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Brew your vitamins: Startup VitaCup delivers vitamin-fortified coffee for Keurig system

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Adi Menayang

By Adi Menayang

25-Apr-2017
Last updated on 25-Apr-2017 at 16:56 GMT2017-04-25T16:56:59Z

Startup VitaCup delivers vitamin-fortified coffee for Keurig system

As both the dietary supplement industry and consumers are well aware, taking one’s dietary supplements is a daily routine people are prone to forget. A cup of joe, on the other hand, not so much.

In fact, more than half of Americans drink a cup of coffee daily, Fortune reported in 2015 , citing data from the National Coffee Association. “People often forget their vitamins or forget their gummies, but no one’s going to leave their house without their coffee,” says Brandon Fishman, founder and CEO of newly launched, San Diego-based VitaCup.

This revelation sparked the idea for VitaCup —a line of vitamin-fortified coffee and tea delivered in the Keurig system (or K-cups, as they’re known).

As the story goes, a few years back Fishman was feeling chronically unwell, prone to colds, and experiencing bouts of lethargy. After a visit to a naturopathic doctor, blood panels showed that he was “severely deficient in vitamins B1 and B12.

“I've always started my day with coffee and when vitamins became part of my routine, it inspired the concept of VitaCup," he added.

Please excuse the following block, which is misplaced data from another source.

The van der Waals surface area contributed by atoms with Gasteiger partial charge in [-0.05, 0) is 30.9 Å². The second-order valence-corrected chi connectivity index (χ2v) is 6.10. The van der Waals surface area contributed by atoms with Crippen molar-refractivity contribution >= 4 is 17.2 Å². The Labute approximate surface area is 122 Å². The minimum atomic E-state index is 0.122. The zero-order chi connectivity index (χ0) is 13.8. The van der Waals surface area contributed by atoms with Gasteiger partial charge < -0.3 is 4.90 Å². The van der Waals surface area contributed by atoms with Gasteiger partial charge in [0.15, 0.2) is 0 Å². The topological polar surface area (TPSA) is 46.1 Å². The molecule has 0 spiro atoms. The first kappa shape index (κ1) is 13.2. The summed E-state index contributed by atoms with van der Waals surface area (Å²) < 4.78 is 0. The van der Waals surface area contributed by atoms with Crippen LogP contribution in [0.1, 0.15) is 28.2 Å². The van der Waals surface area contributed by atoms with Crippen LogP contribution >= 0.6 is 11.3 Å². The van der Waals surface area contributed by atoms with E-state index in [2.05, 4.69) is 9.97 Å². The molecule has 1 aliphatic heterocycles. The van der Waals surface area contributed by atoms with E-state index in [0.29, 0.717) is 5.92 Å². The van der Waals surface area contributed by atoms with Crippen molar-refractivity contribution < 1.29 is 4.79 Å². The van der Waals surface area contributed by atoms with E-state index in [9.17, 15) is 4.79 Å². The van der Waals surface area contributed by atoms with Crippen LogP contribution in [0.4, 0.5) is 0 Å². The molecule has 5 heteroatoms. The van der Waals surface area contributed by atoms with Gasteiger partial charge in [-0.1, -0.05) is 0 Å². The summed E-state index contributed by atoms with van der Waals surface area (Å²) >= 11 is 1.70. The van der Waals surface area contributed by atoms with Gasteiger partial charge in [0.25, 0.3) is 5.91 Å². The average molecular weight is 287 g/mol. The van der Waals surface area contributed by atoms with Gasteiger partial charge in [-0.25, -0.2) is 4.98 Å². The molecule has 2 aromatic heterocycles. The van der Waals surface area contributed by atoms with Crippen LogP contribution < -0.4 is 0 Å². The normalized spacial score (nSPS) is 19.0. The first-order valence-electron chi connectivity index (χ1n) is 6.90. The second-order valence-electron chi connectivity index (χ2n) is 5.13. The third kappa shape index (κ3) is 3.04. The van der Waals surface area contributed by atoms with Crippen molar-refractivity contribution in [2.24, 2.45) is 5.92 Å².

For the company’s premiere launch, there are three varieties: French Roast, French Vanilla, and Green Tea with Moringa. The young company is currently only selling online directly to the consumer, but Fishman has his eyes on specialty and natural channel retailers.

The race for innovative delivery formats

VitaCup, which is marketed as a beverage with a nutrition facts panel, launches at a time when both legacy supplement brands and start-ups are racing to create innovative delivery formats , from gummy subscriptions to sipping straws , as a way to address pill-burnout and increase consumer compliance to a routine.

The idea to ‘brew’ liquid supplements was under the spotlight at trade shows and both nutrition and tech media outlets last year with the launch of ‘supplement appliances’ Tespo and GüdPod . Despite the general fanfare, Fishman argued that there’s enough opportunity in using existing systems like Keurig.

“Not everyone wants to buy a new piece of hardware, and not everyone wants to spend money on supplements every month,” he said. “We figure, people are already spending money on coffee, [and] ours is only a little bit more money than regular K-cups.”

Not all vitamins go well with coffee

In the San Diego community, Fishman got to know CEO Michael Ishayik of private label coffee company Intelligent Blends. “I was speaking to him about to what he sees is the future of coffee, and he said that it’s any type of ‘nutritional’ additives,” Fishman said.

Fishman then pitched the idea of adding vitamins to coffee, which Intelligent Blends has never tried before. They worked with a lab to try out 40 to 50 different types of vitamins to see how they would affect the taste.

“A lot of them tasted horrible,” he added. “For example, vitamin C is so acidic that it just ruins the coffee. Same with like potassium and a few others that we tried.”

After testing, they found that vitamin Bs worked great with coffee because they are water-soluble and didn’t affect the taste as much. Vitamin D3—one of the most deficient vitamins in North America—also worked well with the coffee.

So it doesn’t have everything that a multivitamin has, but it has a lot in there,” he said. 

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